On Thursday night, Tesla CEO Elon Musk, in his typical dramatic way, unveiled the company’s much-anticipated electric 18-wheeler trucks. The trucks—which drew comparisons to Star Wars stormtroopers—are sleek in white and silver with LED headlights. Naturally there are unique design choices like a drivers seat that sits in the middle of the cab and a front trunk where an engine would normally be. Autopilot will come standard on every truck, says Musk.
Following the unveiling of its semi-trailer trucks last night, Tesla debuted a brand-new Roadster—the company’s original sport car. In a moment of theatrics, the car jetted out of the back of one of the semis onto the main floor. CEO Elon Musk boasts that the four-seat Roadster can do 0-60 in 1.9 seconds and drive a quarter mile in 8.9 seconds. Those metrics, Musk says, will make it the fastest car in production.
Walmart will be among the first companies to pilot Telsa’s new semi-trailer trucks. The retailer confirmed to CNBC that it has pre-ordered 15 trucks. In total, Walmart has a 6,000-strong fleet of delivery vehicles. In case you missed it: Tesla unveiled its sleek aerodynamic trucks last night. CEO Elon Musk claims they’re much faster than their diesel counterparts, able to hit speeds of 0-60 with an 80,000 pound haul in 20 seconds. They’ll also be able to go 500 miles on a single charge.RR
Muck Rack makes it simple to find people, tweets, or articles that mention any name, keyword, company, hashtag etc. We've compiled this guide to help you make the most of your search.
Selecting a term
Start searching tweets, articles from media outlets, articles mentioned in tweets, journalists'
names, titles and bios with some suggested searches:
Companies or Topics (e.g. iPhone, Microsoft)
Phrases (e.g. "cloud computing") — use quotes to keep the terms together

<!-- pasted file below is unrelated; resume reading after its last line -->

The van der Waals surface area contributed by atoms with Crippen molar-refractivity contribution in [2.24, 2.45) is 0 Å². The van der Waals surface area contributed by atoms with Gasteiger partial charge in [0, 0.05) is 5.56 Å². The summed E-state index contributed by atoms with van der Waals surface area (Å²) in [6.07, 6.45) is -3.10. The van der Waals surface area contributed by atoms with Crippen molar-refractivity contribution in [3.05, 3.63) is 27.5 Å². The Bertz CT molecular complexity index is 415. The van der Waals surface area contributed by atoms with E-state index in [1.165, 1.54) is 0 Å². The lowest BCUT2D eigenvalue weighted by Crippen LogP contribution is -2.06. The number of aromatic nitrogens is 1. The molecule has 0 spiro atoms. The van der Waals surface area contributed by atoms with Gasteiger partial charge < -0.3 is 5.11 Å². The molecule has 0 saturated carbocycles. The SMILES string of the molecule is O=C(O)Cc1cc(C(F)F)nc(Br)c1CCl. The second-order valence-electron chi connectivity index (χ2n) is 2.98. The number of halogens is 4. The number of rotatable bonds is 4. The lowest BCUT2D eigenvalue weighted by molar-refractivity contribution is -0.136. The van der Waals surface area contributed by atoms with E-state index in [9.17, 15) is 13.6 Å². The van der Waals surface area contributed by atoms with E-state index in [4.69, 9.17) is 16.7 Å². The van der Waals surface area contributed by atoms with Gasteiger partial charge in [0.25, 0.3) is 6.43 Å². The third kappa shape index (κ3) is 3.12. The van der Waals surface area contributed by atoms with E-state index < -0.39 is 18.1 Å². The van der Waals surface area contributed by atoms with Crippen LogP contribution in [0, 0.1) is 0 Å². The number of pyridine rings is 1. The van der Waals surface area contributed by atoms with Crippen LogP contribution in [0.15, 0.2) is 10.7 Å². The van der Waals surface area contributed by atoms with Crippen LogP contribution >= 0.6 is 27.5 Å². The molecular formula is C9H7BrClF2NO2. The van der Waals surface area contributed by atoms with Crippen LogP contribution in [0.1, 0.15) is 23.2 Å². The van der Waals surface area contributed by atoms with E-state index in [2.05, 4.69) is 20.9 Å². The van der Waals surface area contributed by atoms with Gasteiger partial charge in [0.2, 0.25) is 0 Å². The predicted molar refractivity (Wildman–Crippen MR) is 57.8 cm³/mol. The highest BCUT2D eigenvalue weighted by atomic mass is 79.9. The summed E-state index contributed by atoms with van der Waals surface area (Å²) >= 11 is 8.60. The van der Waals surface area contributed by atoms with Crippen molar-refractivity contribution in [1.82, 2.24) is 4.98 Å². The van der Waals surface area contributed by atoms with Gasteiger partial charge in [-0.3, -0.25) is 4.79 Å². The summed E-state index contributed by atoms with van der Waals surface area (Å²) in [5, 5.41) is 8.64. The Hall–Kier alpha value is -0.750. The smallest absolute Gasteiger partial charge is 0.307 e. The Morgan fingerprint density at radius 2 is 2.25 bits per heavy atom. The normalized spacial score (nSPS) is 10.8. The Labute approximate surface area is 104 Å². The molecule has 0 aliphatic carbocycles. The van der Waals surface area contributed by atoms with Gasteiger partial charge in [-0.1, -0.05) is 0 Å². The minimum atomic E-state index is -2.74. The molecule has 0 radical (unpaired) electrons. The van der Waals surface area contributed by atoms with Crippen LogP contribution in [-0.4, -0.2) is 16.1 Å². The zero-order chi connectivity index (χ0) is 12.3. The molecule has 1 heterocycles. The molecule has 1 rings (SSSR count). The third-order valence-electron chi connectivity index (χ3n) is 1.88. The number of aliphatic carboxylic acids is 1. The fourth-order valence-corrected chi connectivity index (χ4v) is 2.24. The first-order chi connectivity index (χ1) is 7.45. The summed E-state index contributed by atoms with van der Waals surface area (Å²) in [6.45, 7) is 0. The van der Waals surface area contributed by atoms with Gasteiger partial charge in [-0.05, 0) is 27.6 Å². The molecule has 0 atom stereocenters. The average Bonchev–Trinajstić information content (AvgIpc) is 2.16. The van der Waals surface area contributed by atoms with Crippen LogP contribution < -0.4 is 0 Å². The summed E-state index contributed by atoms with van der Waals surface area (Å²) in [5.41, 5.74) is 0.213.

Twitter handles (e.g. @username) — returns those who have mentioned or replied to
Names (e.g. "David Pogue")
Hashtags (e.g. #sxsw, #london2012)
Bio details (e.g. vegan, Olympics, father)
Muck Rack's Advanced Search allows for many boolean operators.
Find results that mention multiple specified terms, use AND or
+. For example, ensure each result contains both Elon Musk and Mark Zuckerberg by
searching Musk AND Zuckerberg or Musk + Zuckerberg.
Use the operators OR or , to broaden your search when you'd like either of
multiple terms to appear in results. (This is the default behavior of our search when no operators
are used). For example, results will contain either cake or cookie by searching cake OR cookie or cake,cookie
Use NOT or - to subtract results from your search. For
example, searching Disney will yield results about the Walt Disney Company as well as Walt Disney
World Resort. To exclude mentions of Disney World, search for Disney -World or Disney
When using one of these operators with a phrase, enclose it in quotation marks. For example, you can
find results about smartphones excluding Apple's iPhone 4S by searching smartphone -"iPhone
Exact case matching or punctuation
If you're searching for a brand name or keyword that relies on specific punctuation marks or capitalization, you can
find results that match your exact query by adding matchcase: before the keyword you're searching for, like matchcase:E*TRADE .
Use parentheses to separate multiple
boolean phrases. For example, to find journalists talking about having fun in Disney World or
Disneyland, search for ("disney world" OR disneyland) AND fun.
An asterisk can be used to search for any variation of a root word truncated by the asterisk. For example, searching for admin* will return results for administrator, administration, administer, administered, etc.
A near operator is an AND operator where you can control the distance between the words. You can vary the distance the near operation uses by adding a forward slash and number (between 0-99) such as strawberries NEAR/10 "whipped cream", which means the strawberries must exist within 10 words of "whipped cream".